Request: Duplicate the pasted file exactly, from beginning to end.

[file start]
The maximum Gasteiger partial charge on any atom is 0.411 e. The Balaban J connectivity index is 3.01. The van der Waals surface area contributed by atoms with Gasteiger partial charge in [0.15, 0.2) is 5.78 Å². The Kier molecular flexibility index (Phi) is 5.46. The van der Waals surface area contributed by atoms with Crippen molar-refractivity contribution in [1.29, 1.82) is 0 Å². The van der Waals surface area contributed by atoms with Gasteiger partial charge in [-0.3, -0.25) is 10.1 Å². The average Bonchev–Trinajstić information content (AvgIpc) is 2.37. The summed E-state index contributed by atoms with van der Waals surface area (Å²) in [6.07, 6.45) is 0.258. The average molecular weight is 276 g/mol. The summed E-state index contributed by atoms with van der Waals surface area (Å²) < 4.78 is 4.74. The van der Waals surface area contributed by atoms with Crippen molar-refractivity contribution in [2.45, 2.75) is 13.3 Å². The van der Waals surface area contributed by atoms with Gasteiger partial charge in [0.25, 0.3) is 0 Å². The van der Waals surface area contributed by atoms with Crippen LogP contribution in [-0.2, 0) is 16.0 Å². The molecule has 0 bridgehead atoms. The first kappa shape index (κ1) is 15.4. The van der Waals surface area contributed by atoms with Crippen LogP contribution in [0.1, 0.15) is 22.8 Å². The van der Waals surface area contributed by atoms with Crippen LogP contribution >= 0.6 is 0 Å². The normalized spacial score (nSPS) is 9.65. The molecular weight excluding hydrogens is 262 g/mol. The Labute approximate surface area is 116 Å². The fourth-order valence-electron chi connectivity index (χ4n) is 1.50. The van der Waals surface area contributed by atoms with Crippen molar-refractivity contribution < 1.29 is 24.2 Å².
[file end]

The maximum Gasteiger partial charge on any atom is 0.411 e. The Balaban J connectivity index is 3.01. The van der Waals surface area contributed by atoms with Gasteiger partial charge in [0.15, 0.2) is 5.78 Å². The Kier molecular flexibility index (Phi) is 5.46. The van der Waals surface area contributed by atoms with Crippen molar-refractivity contribution in [1.29, 1.82) is 0 Å². The van der Waals surface area contributed by atoms with Gasteiger partial charge in [-0.3, -0.25) is 10.1 Å². The average Bonchev–Trinajstić information content (AvgIpc) is 2.37. The summed E-state index contributed by atoms with van der Waals surface area (Å²) in [6.07, 6.45) is 0.258. The average molecular weight is 276 g/mol. The summed E-state index contributed by atoms with van der Waals surface area (Å²) < 4.78 is 4.74. The van der Waals surface area contributed by atoms with Crippen molar-refractivity contribution in [2.45, 2.75) is 13.3 Å². The van der Waals surface area contributed by atoms with Gasteiger partial charge in [0.25, 0.3) is 0 Å². The van der Waals surface area contributed by atoms with Crippen LogP contribution in [-0.2, 0) is 16.0 Å². The molecule has 0 bridgehead atoms. The first kappa shape index (κ1) is 15.4. The van der Waals surface area contributed by atoms with Crippen LogP contribution in [0.1, 0.15) is 22.8 Å². The van der Waals surface area contributed by atoms with Crippen LogP contribution >= 0.6 is 0 Å². The normalized spacial score (nSPS) is 9.65. The molecular weight excluding hydrogens is 262 g/mol. The Labute approximate surface area is 116 Å². The fourth-order valence-electron chi connectivity index (χ4n) is 1.50. The van der Waals surface area contributed by atoms with Crippen molar-refractivity contribution < 1.29 is 24.2 Å².